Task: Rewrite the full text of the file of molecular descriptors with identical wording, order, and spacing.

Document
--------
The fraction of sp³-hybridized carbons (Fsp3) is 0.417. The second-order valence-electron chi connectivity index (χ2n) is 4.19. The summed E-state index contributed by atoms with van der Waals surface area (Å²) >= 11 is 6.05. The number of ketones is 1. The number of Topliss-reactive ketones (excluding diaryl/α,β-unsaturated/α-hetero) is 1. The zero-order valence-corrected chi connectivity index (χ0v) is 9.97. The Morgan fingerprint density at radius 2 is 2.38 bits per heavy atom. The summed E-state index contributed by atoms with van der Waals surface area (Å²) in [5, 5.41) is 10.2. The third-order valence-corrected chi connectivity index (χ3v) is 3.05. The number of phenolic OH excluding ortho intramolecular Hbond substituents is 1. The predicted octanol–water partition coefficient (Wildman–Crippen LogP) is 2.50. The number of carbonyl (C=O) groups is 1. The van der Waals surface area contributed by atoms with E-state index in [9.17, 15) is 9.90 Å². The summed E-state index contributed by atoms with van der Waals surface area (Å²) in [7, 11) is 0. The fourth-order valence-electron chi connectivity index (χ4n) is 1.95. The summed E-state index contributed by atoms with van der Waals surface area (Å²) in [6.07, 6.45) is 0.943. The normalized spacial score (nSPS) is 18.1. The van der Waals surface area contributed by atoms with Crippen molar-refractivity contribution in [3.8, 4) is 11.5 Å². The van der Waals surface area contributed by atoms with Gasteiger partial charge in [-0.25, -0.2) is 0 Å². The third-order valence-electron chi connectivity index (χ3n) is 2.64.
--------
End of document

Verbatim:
The fraction of sp³-hybridized carbons (Fsp3) is 0.417. The second-order valence-electron chi connectivity index (χ2n) is 4.19. The summed E-state index contributed by atoms with van der Waals surface area (Å²) >= 11 is 6.05. The number of ketones is 1. The number of Topliss-reactive ketones (excluding diaryl/α,β-unsaturated/α-hetero) is 1. The zero-order valence-corrected chi connectivity index (χ0v) is 9.97. The Morgan fingerprint density at radius 2 is 2.38 bits per heavy atom. The summed E-state index contributed by atoms with van der Waals surface area (Å²) in [5, 5.41) is 10.2. The third-order valence-corrected chi connectivity index (χ3v) is 3.05. The number of phenolic OH excluding ortho intramolecular Hbond substituents is 1. The predicted octanol–water partition coefficient (Wildman–Crippen LogP) is 2.50. The number of carbonyl (C=O) groups is 1. The van der Waals surface area contributed by atoms with E-state index in [9.17, 15) is 9.90 Å². The summed E-state index contributed by atoms with van der Waals surface area (Å²) in [7, 11) is 0. The fourth-order valence-electron chi connectivity index (χ4n) is 1.95. The summed E-state index contributed by atoms with van der Waals surface area (Å²) in [6.07, 6.45) is 0.943. The normalized spacial score (nSPS) is 18.1. The van der Waals surface area contributed by atoms with Crippen molar-refractivity contribution in [3.8, 4) is 11.5 Å². The van der Waals surface area contributed by atoms with Gasteiger partial charge in [-0.25, -0.2) is 0 Å². The third-order valence-electron chi connectivity index (χ3n) is 2.64.